Moving from FTP to Git deployment, a designer's guide
Moving away from FTP and onto Git is pretty straightforward. But what good is moving to Git if you're still using an FTP client to manually transfer files to your server (and thus, taking your files out of version control once more)? This post explains how to move away from FTP deployment, onto Git, and how to deploy straight from your Git repository—all for free. No fancy command-line jujutsu or server side tricks, lots of GUI's, very designer friendly.
Prefer a screencast? Yeah, I thought so:
If you already know Git and don't need any introduction, skip to 9:56.
Why is Git deployment better than FTP deployment?
- Saves time
- Reduces human error (never forget a modified file)
- Keeps your production site in perfect sync with your Git repo
- Easily roll your Git repo back and redeploy if your live site breaks
- Backs up your code in multiple places (no longer just on your laptop and server)
There's a ton more reasons why using Git for version tracking & deployment is awesome, but you get the picture.
Prerequisites (aka What I'm not going to cover)
You need to know Git (or at least be interested enough to explore), your way around your server (things like connecting via (S)FTP, making directories, and the like), DNS, and all the standard stuff to get a website live on the web. Please note in the screencast I go over how to install and get going with Git, just as a super quick overview; however, I'm not getting super detailed with written instructions. Check the screencast out if you need more Git help.
The tools we're gonna use
Lots of folks have talked about Git and BitBucket before, so I'm not gonna say much about them. Just know that I chose to use BitBucket for this tutorial just because they provide unlimited private repositories for free—something GitHub does not do.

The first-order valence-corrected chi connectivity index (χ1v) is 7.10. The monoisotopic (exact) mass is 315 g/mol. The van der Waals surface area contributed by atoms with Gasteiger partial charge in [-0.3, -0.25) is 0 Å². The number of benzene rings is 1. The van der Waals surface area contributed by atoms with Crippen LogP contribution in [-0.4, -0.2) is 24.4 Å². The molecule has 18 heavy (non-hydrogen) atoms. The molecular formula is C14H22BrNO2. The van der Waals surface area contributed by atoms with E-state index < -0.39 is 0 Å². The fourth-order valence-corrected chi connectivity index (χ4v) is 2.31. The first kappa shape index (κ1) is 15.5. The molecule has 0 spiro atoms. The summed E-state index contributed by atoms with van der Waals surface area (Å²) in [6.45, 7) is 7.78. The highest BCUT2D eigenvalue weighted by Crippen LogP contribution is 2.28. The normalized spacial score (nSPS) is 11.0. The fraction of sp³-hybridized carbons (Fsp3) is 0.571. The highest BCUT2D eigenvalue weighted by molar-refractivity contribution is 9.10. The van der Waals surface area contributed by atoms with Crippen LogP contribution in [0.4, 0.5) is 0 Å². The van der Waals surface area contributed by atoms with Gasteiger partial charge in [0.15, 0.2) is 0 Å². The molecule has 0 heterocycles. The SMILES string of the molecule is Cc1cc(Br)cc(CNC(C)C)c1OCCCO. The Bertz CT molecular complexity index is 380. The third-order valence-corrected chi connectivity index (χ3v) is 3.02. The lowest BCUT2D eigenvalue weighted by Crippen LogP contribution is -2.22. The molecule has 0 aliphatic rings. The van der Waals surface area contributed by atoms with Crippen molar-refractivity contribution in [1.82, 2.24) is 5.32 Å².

But what about DeployButton?
DeployButton is a relatively new service. Apparently it started as a submission to RailsRumble by the Lizi team. They said it was created because it was something they needed and quickly found out many other people liked the idea too. They wrote a blog post about why they started and what their plans are for the future. Here are some considerations for DeployButton:
- It's free. We love free.
- It's simple and well designed. We're all just learning this fancy Git deployment stuff, so we don't need all those complicated bells and whistles.
- It could go poof tomorrow.
- No guarantees about uptime (need to deploy something? Oh, sorry, we'll fix our stuff when we get to it).
- Free means no support other than what they want to provide.
- No documentation (at the time of this writing). That's kind of a doozie if you run into a problem.
- We have no idea what kind of security measures DeployButton uses. If they get hacked, it could spell trouble for you.
What else is out there?
While DeployButton is free and pretty cool, it's not the only service like it out there. Here are some others (usually not free):
- DeployHQ- Free for 1 project, more for $9.07 / month
- CodebaseHQ includes DeployHQ, & it's cheaper per month at the lowest tier
- CloudForge - $2 per month, free 30 day trial
- BeanStalk - Free to $15/month at lowest tier
- Dploy - Free for open source projects, $29/month+ for private repos.
- SpringLoops - Free to $15/month at lowest tier
- FTPloy - Free for 1 project, $9 and up for more.
- Roll your own - Free foreva', technical knowledge required, there may be dragons.
While most of these services do offer a free plan (usually a trial or for one project), it's unlikely that you'll be able to utilize their free plans due to their project limitations.
Update 8/21/13: Over the past few months, I've had some issues with Deploy Button. If you're serious about deploying your project, I'd look into one of the services listed above. That said, YMMV.
Step by Step:
Okay, so we've covered some of the options and considerations, let's do this!
1. You gotta know Git to start using git. You have two routes here: